North Korea Tests U.S. Patience With Latest Missile Launch
RACHEL MARTIN, HOST:
Another weapons test from North Korea, another emergency meeting of the U.N. Security Council, and more tough talk from the U.S. and its allies.
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NIKKI HALEY: His abusive use of missiles and his nuclear threats show that he is begging for war. War is never something the United States wants. We don't want it now, but our country's patience is not unlimited.
MARTIN: That was Nikki Haley, the U.S. ambassador to the U.N., speaking yesterday in response to Kim Jong Un's nuclear test over the weekend. On Sunday, President Trump said that the U.S. could consider stopping all trade with countries that do business with North Korea, which is a not-so-subtle message to China. For more, we turn now to Max Baucus. He served as U.S. ambassador to China under President Obama.
Thank you so much for being in here this morning.
MAX BAUCUS: You bet, Rachel.
MARTIN: Do you think threatening to cut off U.S. trade with China as a way to force their hand on the North Korean issue - do you think that's a good idea?
BAUCUS: No, I don't. I think it's bluster, frankly. And that's the problem here. We don't know when the president is serious and when he's not serious. My judgment on that is, I don't know that he knows himself. He uses different tactics. He says different things, different times. But it's not helpful.
MARTIN: I want to get back to how you see the administration's strategy in all this in a moment. But on the China issue and how they see this - China, clearly, in this moment, is viewing North Korea's new aggression as a threat. Why doesn't China just cut off ties - trade ties, in particular - with North Korea? This isn't just the U.S. and Donald Trump floating this. Other allies have suggested that China needs to get tougher on North Korea, especially on the trade issue. Why don't they do that?
BAUCUS: China is neuralgic about stability. The Communist Party will do whatever it can to maintain stability in China and the region because if the country is stable, then its people are happy, and then that means the party can maintain its legitimacy...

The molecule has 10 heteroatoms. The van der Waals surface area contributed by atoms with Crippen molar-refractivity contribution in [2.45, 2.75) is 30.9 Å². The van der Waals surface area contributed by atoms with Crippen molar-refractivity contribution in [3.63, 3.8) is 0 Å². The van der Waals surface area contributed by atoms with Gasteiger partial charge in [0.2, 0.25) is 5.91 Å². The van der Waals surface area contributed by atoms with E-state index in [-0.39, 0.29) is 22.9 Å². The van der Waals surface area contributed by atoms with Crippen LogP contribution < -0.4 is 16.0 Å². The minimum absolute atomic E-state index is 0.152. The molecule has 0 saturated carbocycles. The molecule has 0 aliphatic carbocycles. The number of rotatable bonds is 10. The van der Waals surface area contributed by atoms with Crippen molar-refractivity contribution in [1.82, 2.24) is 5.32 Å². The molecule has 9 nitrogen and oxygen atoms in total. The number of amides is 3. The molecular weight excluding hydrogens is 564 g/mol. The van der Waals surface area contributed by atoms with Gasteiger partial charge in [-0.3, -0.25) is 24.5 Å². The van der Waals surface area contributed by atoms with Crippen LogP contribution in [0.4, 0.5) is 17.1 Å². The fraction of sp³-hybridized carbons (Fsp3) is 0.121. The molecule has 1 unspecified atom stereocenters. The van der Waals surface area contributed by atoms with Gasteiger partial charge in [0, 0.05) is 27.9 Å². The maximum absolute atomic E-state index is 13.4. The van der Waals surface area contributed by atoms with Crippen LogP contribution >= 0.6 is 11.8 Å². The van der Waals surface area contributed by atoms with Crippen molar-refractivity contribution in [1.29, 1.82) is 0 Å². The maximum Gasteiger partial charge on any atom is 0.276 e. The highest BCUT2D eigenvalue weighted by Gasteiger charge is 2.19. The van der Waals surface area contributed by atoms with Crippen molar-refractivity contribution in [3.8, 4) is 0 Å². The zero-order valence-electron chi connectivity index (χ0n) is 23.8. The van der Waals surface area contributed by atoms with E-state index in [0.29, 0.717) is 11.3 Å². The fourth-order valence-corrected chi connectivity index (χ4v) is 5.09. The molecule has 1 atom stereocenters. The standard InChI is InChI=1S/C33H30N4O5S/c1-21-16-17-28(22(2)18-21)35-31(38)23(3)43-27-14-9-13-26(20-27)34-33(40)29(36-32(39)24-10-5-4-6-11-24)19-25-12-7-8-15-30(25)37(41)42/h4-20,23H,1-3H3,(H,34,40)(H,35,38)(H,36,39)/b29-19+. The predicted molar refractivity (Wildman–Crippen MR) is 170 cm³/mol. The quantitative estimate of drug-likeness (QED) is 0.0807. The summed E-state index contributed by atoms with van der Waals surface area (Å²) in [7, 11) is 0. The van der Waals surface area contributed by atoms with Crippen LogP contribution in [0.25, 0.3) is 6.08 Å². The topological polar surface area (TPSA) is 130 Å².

MARTIN: Even if that stability includes keeping North Korea as a nuclear power?
BAUCUS: I think China has decided that the status quo it currently - is preferable. That is, if China does cut off all economic trade with China, China will probably implode.
MARTIN: With North Korea, yeah...
BAUCUS: With North Korea - excuse me, with China, as with North Korea - implode - and who knows what might happen next? Kim Jong Un might get - might fall. Who knows what happens after that? Refugees might - could be coming - flooding over into China. U.S. might, along with South Korea, start to take control - and north of the peninsula. China does not want that. That's - first of all, that's instability. Second, it's United States and South Korea on China's door.
MARTIN: So then how is the U.S. supposed to get China to move the needle? I mean, if China insists on the status quo, and the U.S. says this is anything but, this is - we have to take action...
BAUCUS: I think we've taken a couple of wrong approaches. One is, we - in the past, we've been asking China to do us a favor. China's not going do us a favor. No countries do any countries favor. Every country acts - operates in its own self-interest.
We say, China, do this for us, put pressure on Kim Jong Un for us. We'd ask him to do a favor. China's not going to do a favor to us. Second, we sometimes call China names. We threaten trade sanctions. Yeah, that's not very helpful. Rather, we have - I think start working with China to try to find a solution.
MARTIN: Well, so what does that look like? I mean, what in the world could be tried now that hasn't been tried before?
BAUCUS: Well, we can cooperate with China. So far, we've not been cooperating with China. We've treated China as, if not an adversary, but at least, certainly, not a friend. When I was serving as ambassador, many times and states would come over and talk to leadership in China, trying to ask - asking the Chinese leadership, put pressure on Kim. They were very superficial requests by the United States. We had - really, frankly, did no - not know what we were doing. We have to get lot more substantive and think more about the endgame. What do we want to - the endgame to be with China?
MARTIN: And as you see it now, Nikki Haley said the North is begging for war. Secretary of Defense Jim Mattis says that the U.S. will have to issue a military response. Is the Trump administration running the risk of sending empty threats when the North continues to...
BAUCUS: Oh, yes, no question, absolutely. I don't think North Korea's begging for war. I don't agree with that. It is an empty threat.
MARTIN: We'll have to leave it there. Former U.S. Ambassador to China Max Baucus, thanks so much. Transcript provided by NPR, Copyright NPR.